By Justin Sink - 11/20/13 12:00 PM EST
President Obama tried to quell reports of discontent with former President Clinton on Wednesday, thanking him for the "advice and council you've offered me on and off the golf course" during the Medal of Freedom ceremony at the White House.
According to the book, Obama told an aide after the aborted round that he liked Clinton "in doses."
The relationship between the pair appeared even further strained last week, when Clinton said that Obama should "honor the commitment the federal government made" by allowing individuals to keep insurance plans slated to be canceled because of the implementation of the Affordable Care Act.
Republican critics said the president was attempting to create distance from the embattled legislation.
"That was certainly revealing, and it suggests perhaps that Hillary ClintonHillary Rodham ClintonPelosi: DNC leak wouldn’t have helped Sanders Stars rally around Sanders surrogate denied chance to give speech Schedule snags pushed Clinton’s ‘glass ceiling’ moment from prime time MORE is looking to run away from President Obama and ObamaCare," Sen. Ted CruzTed CruzGrassroots battling establishment on trade at conventions Fixing the disastrous nomination process Attacking Trump for the few sensible things he says is bad strategy MORE (R-Texas) told Fox News.
But on Wednesday, Obama offered effusive praise for his predecessor, saying he was remembered with "extraordinary fondness."
"Lifting up families like his own became the story of Bill ClintonBill ClintonSchedule snags pushed Clinton’s ‘glass ceiling’ moment from prime time The Trail 2016: Trump steals the thunder Bill Clinton talks about the real Hillary, not the false 'cartoon' MORE's life," Obama said. "He remembered what his mom had to do on behalf of him. He wanted to make sure he made life better and easier for people across the country."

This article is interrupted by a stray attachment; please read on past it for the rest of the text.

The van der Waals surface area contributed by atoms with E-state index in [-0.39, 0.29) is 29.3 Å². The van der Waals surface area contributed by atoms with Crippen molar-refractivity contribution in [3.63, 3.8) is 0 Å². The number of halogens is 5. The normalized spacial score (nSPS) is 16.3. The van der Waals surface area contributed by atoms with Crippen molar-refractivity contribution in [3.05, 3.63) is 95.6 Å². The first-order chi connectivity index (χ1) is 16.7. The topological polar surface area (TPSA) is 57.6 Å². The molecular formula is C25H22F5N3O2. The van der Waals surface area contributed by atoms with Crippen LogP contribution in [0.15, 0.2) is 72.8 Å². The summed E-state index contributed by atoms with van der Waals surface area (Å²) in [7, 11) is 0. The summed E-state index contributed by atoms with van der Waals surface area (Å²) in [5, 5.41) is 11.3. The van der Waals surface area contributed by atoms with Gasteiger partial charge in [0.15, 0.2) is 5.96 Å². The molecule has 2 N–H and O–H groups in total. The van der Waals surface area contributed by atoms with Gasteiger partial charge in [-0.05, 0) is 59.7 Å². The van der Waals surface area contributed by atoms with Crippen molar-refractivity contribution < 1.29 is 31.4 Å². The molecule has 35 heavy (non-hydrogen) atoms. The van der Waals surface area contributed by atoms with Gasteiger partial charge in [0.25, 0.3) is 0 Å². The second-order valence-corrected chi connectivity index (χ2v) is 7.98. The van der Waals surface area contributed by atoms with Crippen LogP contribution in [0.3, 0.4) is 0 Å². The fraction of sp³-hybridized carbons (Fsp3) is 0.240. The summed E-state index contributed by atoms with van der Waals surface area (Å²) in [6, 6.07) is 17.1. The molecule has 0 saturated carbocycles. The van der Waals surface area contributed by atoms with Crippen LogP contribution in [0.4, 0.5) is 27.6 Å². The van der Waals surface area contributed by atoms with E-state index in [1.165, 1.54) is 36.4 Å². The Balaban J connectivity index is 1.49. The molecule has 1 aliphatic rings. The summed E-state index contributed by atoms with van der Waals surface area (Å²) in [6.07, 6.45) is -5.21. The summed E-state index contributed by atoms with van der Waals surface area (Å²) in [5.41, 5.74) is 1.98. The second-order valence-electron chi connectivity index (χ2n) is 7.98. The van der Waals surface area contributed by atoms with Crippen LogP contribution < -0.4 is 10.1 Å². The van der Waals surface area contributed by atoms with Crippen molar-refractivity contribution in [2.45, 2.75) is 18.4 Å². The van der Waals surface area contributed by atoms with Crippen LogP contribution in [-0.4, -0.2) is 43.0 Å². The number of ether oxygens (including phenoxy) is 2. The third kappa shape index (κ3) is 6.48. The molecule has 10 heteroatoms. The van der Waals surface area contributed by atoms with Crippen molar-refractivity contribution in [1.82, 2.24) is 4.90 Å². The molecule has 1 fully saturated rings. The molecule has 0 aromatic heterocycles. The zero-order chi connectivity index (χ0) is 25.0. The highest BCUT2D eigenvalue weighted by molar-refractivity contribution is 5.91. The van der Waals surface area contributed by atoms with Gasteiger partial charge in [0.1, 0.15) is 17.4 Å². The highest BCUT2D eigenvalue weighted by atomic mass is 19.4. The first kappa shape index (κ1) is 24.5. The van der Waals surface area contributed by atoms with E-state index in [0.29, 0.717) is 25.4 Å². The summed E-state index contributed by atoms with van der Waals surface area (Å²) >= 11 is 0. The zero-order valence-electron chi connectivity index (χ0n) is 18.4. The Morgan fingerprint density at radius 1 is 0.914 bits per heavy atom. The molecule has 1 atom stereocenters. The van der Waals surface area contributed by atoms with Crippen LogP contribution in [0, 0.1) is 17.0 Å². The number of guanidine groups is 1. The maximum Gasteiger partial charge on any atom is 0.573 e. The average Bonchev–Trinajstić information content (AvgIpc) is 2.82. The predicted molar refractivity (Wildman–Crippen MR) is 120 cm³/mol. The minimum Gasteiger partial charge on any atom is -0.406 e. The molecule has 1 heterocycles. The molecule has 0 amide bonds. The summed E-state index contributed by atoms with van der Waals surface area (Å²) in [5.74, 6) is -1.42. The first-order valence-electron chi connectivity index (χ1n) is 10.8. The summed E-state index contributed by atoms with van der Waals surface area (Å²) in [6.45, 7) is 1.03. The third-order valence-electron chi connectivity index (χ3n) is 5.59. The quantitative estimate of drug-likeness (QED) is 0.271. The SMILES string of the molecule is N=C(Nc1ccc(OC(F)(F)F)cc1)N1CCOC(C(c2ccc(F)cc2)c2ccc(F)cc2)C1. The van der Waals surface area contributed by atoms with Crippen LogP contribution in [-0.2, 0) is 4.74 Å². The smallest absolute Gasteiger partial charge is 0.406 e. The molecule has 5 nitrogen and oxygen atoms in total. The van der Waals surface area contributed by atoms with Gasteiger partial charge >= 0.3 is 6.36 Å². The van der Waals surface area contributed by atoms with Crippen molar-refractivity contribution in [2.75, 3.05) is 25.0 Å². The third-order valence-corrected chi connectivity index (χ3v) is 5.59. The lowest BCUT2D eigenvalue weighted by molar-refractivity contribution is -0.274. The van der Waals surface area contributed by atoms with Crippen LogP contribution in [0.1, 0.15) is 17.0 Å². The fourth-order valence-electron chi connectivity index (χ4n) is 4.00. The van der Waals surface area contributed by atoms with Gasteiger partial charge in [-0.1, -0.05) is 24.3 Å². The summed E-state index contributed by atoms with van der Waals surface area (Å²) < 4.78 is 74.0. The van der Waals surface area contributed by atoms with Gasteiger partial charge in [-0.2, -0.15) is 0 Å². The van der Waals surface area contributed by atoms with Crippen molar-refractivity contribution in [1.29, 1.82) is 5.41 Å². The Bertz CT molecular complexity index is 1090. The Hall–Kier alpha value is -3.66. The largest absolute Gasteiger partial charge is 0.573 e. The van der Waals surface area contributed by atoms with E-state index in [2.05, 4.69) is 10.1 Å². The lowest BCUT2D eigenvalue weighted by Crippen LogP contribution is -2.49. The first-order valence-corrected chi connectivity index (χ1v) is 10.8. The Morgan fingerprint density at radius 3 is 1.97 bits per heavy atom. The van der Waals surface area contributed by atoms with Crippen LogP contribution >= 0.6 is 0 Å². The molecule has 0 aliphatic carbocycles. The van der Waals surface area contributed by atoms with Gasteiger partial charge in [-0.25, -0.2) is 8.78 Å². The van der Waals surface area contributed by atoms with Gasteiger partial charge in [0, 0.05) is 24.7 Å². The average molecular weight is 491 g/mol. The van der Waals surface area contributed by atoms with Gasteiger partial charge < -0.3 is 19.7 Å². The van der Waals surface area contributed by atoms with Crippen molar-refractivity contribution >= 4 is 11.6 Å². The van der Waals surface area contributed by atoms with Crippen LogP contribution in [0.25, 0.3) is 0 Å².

Obama added that he was "most grateful" for Clinton's "patience during the endless travels of my secretary of State" — his wife, Hillary Clinton.
In another gesture sure to raise eyebrows across Washington, Vice President Biden crossed the room to give Hillary Clinton a kiss on the cheek before the event began.
While neither has said whether they will run, the pair are considered the frontrunners for the 2016 Democratic presidential nomination.
Other recipients of the Medal of Freedom included baseball player Ernie Banks, former Washington Post editor Ben Bradlee, former Sens. Daniel Inouye (D-Hawaii) and Richard Lugar (R-Ind.), signer Loretta Lynn, chemist Mario Molina, astronaut Sally Ride, civil rights activists Bayard Rustin and C.T. Vivian, jazz trumpeter Arturo Sandoval, basketball coach Dean Smith, women's rights activist Gloria Steinem, judge Patricia Wald, talk show host Oprah Winfrey, and psychologist Daniel Kahneman.
During his tribute to Kahneman, Obama joked that he was an "expert on irrational behavior, so I'm sure he could shed some light on Washington."
"We look back and think, what the heck was I thinking? I have that quite a bit," he said.